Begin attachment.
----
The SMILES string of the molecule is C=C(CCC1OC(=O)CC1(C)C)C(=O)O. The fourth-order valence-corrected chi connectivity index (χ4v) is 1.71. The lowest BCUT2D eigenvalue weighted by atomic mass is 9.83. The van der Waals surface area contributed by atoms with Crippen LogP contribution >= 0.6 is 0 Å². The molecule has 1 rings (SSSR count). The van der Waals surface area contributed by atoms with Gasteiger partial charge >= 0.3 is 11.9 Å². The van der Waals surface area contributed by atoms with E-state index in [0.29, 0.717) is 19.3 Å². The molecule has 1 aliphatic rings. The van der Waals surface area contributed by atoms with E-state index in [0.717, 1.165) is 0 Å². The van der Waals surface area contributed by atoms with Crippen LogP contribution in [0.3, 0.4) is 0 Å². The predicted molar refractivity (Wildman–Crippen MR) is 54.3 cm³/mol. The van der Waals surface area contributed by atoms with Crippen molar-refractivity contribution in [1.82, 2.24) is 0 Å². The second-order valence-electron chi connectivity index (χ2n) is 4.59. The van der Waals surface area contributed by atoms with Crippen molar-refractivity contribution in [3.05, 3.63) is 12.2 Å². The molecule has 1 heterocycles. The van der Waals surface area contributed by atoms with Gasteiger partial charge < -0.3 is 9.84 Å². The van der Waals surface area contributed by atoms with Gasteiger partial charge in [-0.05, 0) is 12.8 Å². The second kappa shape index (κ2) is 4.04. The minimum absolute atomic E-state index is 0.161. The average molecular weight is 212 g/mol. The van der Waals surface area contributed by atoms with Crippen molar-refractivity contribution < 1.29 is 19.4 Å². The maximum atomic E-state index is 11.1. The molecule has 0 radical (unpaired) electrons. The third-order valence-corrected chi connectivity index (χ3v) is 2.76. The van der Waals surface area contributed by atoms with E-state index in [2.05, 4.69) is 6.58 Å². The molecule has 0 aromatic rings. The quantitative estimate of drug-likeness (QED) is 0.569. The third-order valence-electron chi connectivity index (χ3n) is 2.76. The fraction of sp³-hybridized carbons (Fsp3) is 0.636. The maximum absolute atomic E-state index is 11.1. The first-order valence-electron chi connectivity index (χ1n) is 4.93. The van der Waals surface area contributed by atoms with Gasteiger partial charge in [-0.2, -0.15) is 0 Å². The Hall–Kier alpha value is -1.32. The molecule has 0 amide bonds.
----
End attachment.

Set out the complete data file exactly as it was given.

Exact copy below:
The SMILES string of the molecule is C=C(CCC1OC(=O)CC1(C)C)C(=O)O. The fourth-order valence-corrected chi connectivity index (χ4v) is 1.71. The lowest BCUT2D eigenvalue weighted by atomic mass is 9.83. The van der Waals surface area contributed by atoms with Crippen LogP contribution >= 0.6 is 0 Å². The molecule has 1 rings (SSSR count). The van der Waals surface area contributed by atoms with Gasteiger partial charge >= 0.3 is 11.9 Å². The van der Waals surface area contributed by atoms with E-state index in [0.29, 0.717) is 19.3 Å². The molecule has 1 aliphatic rings. The van der Waals surface area contributed by atoms with E-state index in [0.717, 1.165) is 0 Å². The van der Waals surface area contributed by atoms with Crippen LogP contribution in [0.3, 0.4) is 0 Å². The predicted molar refractivity (Wildman–Crippen MR) is 54.3 cm³/mol. The van der Waals surface area contributed by atoms with Crippen molar-refractivity contribution in [1.82, 2.24) is 0 Å². The second-order valence-electron chi connectivity index (χ2n) is 4.59. The van der Waals surface area contributed by atoms with Crippen molar-refractivity contribution in [3.05, 3.63) is 12.2 Å². The molecule has 1 heterocycles. The van der Waals surface area contributed by atoms with Gasteiger partial charge < -0.3 is 9.84 Å². The van der Waals surface area contributed by atoms with Gasteiger partial charge in [-0.05, 0) is 12.8 Å². The second kappa shape index (κ2) is 4.04. The minimum absolute atomic E-state index is 0.161. The average molecular weight is 212 g/mol. The van der Waals surface area contributed by atoms with Crippen molar-refractivity contribution < 1.29 is 19.4 Å². The maximum atomic E-state index is 11.1. The molecule has 0 radical (unpaired) electrons. The third-order valence-corrected chi connectivity index (χ3v) is 2.76. The van der Waals surface area contributed by atoms with E-state index in [2.05, 4.69) is 6.58 Å². The molecule has 0 aromatic rings. The quantitative estimate of drug-likeness (QED) is 0.569. The third-order valence-electron chi connectivity index (χ3n) is 2.76. The fraction of sp³-hybridized carbons (Fsp3) is 0.636. The maximum absolute atomic E-state index is 11.1. The first-order valence-electron chi connectivity index (χ1n) is 4.93. The van der Waals surface area contributed by atoms with Gasteiger partial charge in [-0.2, -0.15) is 0 Å². The Hall–Kier alpha value is -1.32. The molecule has 0 amide bonds.